We arrived at her friend’s house, and I could do nothing to change the future. Her sweatshirt may get wet. She may have cold feet. She may need to borrow a pencil. “Oh well,” I reminded myself, “Let it go.” Life offers plenty of opportunities for growth, mistakes are just one of them. And, most of us learn best by our own mistakes, not someone else’s. Teens are especially resistant to being told how to do something. They want to test their wings and show us they are capable of taking care of themselves. As a mom, I want to protect, but over-protection can be destructive.
According to Sue Blaney, author of Please Stop the Rollercoaster! How Parents of Teenagers Can Smooth Out the Ride, “A resilient teenager can handle the bumps in the road without being overly traumatized. This quality of resilience may well be one of the most important qualities for a human to strive for, as it plays a key part in one’s ability to cope with life’s ups and downs.” I believe learning to bounce back from the small mistakes is what helps us develop the ability to stand again after the big ones.
By nature, my daughter has a “joie de vivre” personality. She regularly jumps into new waters and splashes about. There are times when I feel she should give more thought to a decision. There are times her decisions are well thought out. In all times, I have seen her resilience.
Whether it be a new art technique that didn’t yield desired results or failure to study for a test, watching my kids make mistakes is never easy. There are tears to wipe and disappointments to clean up. It can result in blows to the self-esteem, but it can also result in growth. It’s easy to avoid mistakes when sitting on the sidelines of life, but life is not truly lived from the sidelines. Sophia Loren once said, “Mistakes are part of the dues one pays for a full life.” As individuals, it is how we learn to course correct and try again. Letting our kids make mistakes is how we become resilient as parents.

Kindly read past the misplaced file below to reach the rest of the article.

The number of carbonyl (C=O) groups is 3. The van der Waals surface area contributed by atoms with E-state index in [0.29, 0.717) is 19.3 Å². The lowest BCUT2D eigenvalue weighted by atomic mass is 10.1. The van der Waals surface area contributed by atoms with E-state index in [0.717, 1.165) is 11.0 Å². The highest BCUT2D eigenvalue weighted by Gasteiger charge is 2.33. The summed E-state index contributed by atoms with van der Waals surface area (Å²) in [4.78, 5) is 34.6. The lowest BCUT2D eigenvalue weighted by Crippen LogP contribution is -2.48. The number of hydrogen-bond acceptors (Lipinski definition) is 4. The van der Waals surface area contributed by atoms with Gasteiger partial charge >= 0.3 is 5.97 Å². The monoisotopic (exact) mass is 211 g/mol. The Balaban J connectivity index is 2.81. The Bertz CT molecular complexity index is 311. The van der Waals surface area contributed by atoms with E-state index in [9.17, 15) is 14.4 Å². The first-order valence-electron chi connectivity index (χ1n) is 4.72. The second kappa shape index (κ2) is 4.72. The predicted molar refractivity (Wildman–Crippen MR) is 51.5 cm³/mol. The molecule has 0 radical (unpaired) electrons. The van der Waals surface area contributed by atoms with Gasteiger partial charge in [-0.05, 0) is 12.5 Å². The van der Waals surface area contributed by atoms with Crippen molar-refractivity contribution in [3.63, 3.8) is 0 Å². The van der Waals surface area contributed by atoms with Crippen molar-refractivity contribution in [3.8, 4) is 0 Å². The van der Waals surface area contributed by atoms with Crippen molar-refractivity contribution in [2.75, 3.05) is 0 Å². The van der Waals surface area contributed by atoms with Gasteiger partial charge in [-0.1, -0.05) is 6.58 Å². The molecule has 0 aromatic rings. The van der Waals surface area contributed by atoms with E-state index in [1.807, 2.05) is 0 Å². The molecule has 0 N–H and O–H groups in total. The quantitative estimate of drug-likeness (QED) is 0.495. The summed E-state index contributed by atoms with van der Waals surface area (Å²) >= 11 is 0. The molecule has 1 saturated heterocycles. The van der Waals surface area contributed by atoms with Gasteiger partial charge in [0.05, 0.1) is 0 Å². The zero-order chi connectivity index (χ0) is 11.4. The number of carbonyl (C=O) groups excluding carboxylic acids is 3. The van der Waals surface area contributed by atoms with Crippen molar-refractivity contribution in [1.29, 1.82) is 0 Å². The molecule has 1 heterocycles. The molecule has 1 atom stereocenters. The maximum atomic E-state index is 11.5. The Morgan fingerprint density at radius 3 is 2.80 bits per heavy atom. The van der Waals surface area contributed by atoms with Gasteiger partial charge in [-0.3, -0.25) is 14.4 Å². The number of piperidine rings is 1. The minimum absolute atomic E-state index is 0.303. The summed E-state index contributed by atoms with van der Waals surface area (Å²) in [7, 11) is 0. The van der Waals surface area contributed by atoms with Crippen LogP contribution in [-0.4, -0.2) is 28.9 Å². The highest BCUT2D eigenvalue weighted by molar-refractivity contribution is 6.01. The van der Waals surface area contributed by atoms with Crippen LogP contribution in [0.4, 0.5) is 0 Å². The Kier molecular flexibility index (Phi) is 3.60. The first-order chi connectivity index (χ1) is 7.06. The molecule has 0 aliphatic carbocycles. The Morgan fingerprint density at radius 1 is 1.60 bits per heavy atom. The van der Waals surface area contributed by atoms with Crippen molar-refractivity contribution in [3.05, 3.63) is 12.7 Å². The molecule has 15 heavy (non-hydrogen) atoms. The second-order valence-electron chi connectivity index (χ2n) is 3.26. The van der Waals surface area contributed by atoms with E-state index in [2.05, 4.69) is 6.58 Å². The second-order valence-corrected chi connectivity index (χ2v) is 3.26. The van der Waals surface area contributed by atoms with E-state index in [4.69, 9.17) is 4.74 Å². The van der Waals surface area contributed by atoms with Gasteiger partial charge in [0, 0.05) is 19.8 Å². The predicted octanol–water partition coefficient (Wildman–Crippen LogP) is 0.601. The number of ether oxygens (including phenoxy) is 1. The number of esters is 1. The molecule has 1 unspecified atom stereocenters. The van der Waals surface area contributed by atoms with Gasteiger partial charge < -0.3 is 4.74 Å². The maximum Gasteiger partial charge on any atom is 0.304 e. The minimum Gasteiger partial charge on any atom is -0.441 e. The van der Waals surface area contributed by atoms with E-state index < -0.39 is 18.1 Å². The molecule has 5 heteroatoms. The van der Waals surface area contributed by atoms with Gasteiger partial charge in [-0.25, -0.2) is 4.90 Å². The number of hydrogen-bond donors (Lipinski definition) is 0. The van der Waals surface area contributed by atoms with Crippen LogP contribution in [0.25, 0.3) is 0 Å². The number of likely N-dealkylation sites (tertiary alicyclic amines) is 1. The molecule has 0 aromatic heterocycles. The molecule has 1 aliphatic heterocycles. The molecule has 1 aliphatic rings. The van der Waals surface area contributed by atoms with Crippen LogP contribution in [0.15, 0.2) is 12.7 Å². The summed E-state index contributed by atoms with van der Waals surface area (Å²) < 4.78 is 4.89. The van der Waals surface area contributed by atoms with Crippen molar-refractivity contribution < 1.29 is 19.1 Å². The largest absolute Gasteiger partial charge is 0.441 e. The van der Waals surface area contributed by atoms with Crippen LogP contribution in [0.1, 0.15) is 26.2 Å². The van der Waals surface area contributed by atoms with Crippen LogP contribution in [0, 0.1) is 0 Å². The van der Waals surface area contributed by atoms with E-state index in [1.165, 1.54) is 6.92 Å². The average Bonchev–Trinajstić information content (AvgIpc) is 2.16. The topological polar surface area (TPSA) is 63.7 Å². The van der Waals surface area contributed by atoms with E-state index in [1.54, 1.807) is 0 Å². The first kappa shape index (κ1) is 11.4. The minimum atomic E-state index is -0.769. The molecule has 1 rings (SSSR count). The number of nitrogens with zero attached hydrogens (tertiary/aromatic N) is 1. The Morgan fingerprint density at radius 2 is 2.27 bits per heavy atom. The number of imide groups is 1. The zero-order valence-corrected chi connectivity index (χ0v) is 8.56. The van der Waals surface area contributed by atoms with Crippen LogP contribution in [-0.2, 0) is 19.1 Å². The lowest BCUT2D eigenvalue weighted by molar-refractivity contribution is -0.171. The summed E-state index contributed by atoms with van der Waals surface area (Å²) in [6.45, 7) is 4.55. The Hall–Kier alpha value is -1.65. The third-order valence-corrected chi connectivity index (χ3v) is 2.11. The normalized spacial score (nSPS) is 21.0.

My daughter called home twice this weekend. I think it was for my comfort more than her own. During neither call did she complain about cold feet, wet sweatshirts, or a lack of underwear. She shared small details of her days in the mountains spent talking, writing, reading, and dips in the hot tub. She told me she had even gotten in about 4 hours of good study time. She sounded happy.
Mistakes are funny things. They can paralyze our thoughts and actions if given too much power. They can also be springboards in life. I don’t think my daughter would tell me if she ended up forgetting something. I don’t think she needs to. She’s learning how to take care of herself in the world, and I am learning she will be just fine. Baby steps, one at a time.
It was cold Thursday morning, very cold. As she got out of the car, I asked if she didn’t want to put on her jacket. She responded “Mo-om!” (Somewhere between the ages of 12 and 14, mom becomes a two-syllable word. I don’t know when it reverts back to being a single syllable–we haven’t gotten there yet.) I reminded myself she is a competent young woman growing in her independence. I reminded myself that she has shown me time, and time again, she knows how to make good choices and that her mistakes are hers to grow from. I made no further comment.
That morning, I reminded myself that chicks are rarely hurt after falling to the ground when they leave the nest for the first time. I prayed as I drove away.